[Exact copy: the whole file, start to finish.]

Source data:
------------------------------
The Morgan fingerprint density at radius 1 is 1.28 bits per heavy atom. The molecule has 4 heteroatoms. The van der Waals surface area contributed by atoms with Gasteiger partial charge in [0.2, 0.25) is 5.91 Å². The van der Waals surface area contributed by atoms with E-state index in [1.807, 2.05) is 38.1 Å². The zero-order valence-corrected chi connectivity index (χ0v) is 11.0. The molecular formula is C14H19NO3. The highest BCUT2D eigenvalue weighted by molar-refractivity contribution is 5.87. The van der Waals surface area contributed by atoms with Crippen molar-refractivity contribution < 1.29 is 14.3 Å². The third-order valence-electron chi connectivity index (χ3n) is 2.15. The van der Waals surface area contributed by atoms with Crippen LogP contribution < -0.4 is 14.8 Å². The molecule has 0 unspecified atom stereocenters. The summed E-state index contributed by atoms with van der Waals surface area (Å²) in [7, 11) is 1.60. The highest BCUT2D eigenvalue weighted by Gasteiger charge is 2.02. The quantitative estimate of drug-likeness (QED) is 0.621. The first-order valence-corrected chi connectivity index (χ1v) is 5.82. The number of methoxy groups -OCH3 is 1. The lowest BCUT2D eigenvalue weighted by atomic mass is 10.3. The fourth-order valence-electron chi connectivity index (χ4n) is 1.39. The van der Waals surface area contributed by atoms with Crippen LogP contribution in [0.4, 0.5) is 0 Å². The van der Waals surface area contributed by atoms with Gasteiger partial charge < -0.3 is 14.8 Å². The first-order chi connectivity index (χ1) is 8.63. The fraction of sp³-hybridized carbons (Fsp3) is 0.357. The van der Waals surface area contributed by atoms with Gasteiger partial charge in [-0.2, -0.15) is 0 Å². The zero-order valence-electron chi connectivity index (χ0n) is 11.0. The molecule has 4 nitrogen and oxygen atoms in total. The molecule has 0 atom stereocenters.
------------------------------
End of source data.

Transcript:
The Morgan fingerprint density at radius 1 is 1.28 bits per heavy atom. The molecule has 4 heteroatoms. The van der Waals surface area contributed by atoms with Gasteiger partial charge in [0.2, 0.25) is 5.91 Å². The van der Waals surface area contributed by atoms with E-state index in [1.807, 2.05) is 38.1 Å². The zero-order valence-corrected chi connectivity index (χ0v) is 11.0. The molecular formula is C14H19NO3. The highest BCUT2D eigenvalue weighted by molar-refractivity contribution is 5.87. The van der Waals surface area contributed by atoms with Crippen molar-refractivity contribution < 1.29 is 14.3 Å². The third-order valence-electron chi connectivity index (χ3n) is 2.15. The van der Waals surface area contributed by atoms with Crippen LogP contribution < -0.4 is 14.8 Å². The molecule has 0 unspecified atom stereocenters. The summed E-state index contributed by atoms with van der Waals surface area (Å²) in [7, 11) is 1.60. The highest BCUT2D eigenvalue weighted by Gasteiger charge is 2.02. The quantitative estimate of drug-likeness (QED) is 0.621. The first-order valence-corrected chi connectivity index (χ1v) is 5.82. The number of methoxy groups -OCH3 is 1. The lowest BCUT2D eigenvalue weighted by atomic mass is 10.3. The fourth-order valence-electron chi connectivity index (χ4n) is 1.39. The van der Waals surface area contributed by atoms with Crippen LogP contribution in [0.4, 0.5) is 0 Å². The van der Waals surface area contributed by atoms with Gasteiger partial charge < -0.3 is 14.8 Å². The first-order chi connectivity index (χ1) is 8.63. The fraction of sp³-hybridized carbons (Fsp3) is 0.357. The van der Waals surface area contributed by atoms with Gasteiger partial charge in [-0.2, -0.15) is 0 Å². The zero-order valence-electron chi connectivity index (χ0n) is 11.0. The molecule has 4 nitrogen and oxygen atoms in total. The molecule has 0 atom stereocenters.